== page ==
More than 70 percent of manufacturing jobs and more than half of jobs involving data collection might be rendered obsolete by automation and robots, according to a report from McKinsey & Company.
One study estimated up to 80 percent of current jobs may be threatened by automation, which could become a critical economic issue for policy makers and global leaders in the coming decades.
While Americans celebrate Labor Day weekend, it is a good time to contemplate the rise in artificial intelligence and how it can threaten jobs in all types of industries.
Driverless cars are expected to exponentially grow in popularity, as developers and eager Silicon Valley firms work out the kinks of automated cars. In the not too distant future, ordering pizza might involve delivery via drone or self-driving car.
China’s manufacturing hub is a prime example of where technology threatens factory jobs. An electronic manufacturer in the area recently cut 60,000 jobs, and replaced the workers with robots. The South China Morning Post reported that as many as 600 other manufacturing companies are planning similar moves to reduce human capitol.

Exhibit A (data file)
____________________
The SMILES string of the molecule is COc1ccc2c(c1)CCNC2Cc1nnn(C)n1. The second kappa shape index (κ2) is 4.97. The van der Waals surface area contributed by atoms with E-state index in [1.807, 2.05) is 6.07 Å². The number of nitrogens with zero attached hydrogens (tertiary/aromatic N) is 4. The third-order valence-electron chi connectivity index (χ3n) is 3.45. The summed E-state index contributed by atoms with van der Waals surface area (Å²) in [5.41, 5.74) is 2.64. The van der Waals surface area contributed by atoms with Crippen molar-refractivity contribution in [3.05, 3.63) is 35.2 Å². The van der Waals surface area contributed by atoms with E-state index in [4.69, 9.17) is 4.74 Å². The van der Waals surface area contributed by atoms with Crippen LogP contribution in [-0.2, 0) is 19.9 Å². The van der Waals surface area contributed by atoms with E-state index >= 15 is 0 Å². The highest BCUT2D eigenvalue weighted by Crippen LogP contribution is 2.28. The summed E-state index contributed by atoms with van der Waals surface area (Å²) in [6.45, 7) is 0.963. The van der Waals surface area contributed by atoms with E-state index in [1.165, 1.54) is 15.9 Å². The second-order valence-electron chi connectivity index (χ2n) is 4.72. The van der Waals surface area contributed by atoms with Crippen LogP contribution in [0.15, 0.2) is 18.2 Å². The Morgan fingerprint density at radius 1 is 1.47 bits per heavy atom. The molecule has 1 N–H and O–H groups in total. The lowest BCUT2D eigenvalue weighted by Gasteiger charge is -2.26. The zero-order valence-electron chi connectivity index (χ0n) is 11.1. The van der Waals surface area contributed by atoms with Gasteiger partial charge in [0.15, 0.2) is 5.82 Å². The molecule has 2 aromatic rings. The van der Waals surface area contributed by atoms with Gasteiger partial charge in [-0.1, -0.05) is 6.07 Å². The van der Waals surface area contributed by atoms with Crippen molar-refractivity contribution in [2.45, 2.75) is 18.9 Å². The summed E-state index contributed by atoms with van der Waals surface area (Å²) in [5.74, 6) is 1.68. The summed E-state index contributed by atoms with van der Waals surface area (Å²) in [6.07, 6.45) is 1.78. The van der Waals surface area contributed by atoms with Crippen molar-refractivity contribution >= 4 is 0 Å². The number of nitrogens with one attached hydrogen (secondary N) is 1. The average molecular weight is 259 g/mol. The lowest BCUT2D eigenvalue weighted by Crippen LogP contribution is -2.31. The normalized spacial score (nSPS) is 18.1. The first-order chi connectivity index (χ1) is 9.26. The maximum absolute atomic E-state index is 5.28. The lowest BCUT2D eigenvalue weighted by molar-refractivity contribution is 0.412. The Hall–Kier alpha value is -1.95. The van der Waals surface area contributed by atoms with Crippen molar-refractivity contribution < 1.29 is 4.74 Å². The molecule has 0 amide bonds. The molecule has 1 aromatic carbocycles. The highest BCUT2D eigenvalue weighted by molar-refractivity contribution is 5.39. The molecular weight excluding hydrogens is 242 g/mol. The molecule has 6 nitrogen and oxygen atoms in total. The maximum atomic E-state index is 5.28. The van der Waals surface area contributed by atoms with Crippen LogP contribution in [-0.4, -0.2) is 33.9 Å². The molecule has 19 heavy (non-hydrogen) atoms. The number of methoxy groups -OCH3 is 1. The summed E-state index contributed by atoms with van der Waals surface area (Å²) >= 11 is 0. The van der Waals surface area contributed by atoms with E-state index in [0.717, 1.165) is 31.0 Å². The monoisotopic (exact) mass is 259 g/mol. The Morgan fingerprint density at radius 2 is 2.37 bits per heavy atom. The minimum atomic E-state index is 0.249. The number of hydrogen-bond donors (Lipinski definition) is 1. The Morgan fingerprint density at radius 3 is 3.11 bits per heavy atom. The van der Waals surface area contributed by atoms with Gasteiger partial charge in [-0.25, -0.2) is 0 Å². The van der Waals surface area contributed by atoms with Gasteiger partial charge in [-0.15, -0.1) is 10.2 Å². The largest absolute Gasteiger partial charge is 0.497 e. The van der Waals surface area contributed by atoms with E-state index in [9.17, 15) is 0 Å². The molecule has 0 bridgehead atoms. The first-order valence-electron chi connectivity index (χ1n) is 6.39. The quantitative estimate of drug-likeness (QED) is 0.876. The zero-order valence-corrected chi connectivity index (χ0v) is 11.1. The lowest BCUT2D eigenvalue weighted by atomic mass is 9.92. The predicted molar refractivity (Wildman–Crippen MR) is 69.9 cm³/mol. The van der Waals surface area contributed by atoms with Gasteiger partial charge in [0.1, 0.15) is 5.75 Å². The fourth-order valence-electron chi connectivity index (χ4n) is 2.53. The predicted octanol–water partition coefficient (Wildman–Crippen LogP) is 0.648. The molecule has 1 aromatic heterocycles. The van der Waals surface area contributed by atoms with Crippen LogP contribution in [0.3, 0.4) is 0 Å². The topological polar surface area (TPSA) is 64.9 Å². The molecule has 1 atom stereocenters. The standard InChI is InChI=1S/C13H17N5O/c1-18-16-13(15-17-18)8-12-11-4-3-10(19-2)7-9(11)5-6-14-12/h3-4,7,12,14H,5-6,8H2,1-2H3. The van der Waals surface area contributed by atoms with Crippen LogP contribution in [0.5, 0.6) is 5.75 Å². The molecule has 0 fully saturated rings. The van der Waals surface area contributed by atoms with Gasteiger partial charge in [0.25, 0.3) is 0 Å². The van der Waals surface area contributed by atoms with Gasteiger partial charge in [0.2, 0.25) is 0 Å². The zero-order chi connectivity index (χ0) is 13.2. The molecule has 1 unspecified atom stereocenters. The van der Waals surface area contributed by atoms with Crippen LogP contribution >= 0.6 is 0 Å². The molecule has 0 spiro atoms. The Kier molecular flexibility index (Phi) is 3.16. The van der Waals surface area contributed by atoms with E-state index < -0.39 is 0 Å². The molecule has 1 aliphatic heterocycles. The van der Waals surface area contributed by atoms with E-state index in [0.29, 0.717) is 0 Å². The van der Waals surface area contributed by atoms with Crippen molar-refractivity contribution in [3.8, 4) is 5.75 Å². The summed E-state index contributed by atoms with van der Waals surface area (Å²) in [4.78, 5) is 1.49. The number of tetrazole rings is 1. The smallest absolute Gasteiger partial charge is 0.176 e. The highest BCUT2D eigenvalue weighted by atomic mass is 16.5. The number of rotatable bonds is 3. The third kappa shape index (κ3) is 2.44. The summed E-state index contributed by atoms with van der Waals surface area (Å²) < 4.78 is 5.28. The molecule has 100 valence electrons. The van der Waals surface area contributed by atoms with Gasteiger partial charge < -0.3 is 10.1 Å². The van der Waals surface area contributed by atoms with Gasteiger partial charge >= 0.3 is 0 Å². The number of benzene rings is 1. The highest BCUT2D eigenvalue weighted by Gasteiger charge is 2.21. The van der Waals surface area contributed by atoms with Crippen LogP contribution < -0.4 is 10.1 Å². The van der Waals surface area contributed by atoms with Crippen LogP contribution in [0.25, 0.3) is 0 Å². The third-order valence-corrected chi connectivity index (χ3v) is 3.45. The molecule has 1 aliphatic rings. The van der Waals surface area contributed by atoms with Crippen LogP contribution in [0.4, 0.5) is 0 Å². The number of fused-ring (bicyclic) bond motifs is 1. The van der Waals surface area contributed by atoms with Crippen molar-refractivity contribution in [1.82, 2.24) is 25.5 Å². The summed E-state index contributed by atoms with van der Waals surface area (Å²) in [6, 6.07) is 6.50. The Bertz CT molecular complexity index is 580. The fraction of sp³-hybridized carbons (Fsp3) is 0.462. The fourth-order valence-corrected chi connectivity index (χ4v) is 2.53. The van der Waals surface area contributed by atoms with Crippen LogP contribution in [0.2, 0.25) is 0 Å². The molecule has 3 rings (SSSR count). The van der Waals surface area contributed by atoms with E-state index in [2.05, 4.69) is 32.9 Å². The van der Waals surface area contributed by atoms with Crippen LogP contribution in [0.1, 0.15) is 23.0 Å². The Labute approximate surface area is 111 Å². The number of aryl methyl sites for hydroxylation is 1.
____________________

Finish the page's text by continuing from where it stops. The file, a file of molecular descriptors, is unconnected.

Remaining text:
The transportation sector is also threatened, due to driverless cars and trucks, according to economic experts. While accounting and financial advising are two other ares where computers and advanced algorithms may squeeze out traditional human advisors.
The globe is going through the “greatest reshuffling of individual incomes since the Industrial Revolution,” according to a report released by economists Branko Milanovic and Christopher Lakner.
Their report found that while the top 1 percent has seen large income gains, those in the 80-85 percentile of the global charts did not realize any real income growth. Emerging markets, like India and China, experienced massive growth in their middle classes, which appears substantial, as many of these people have been lifted out of poverty by industrialization.
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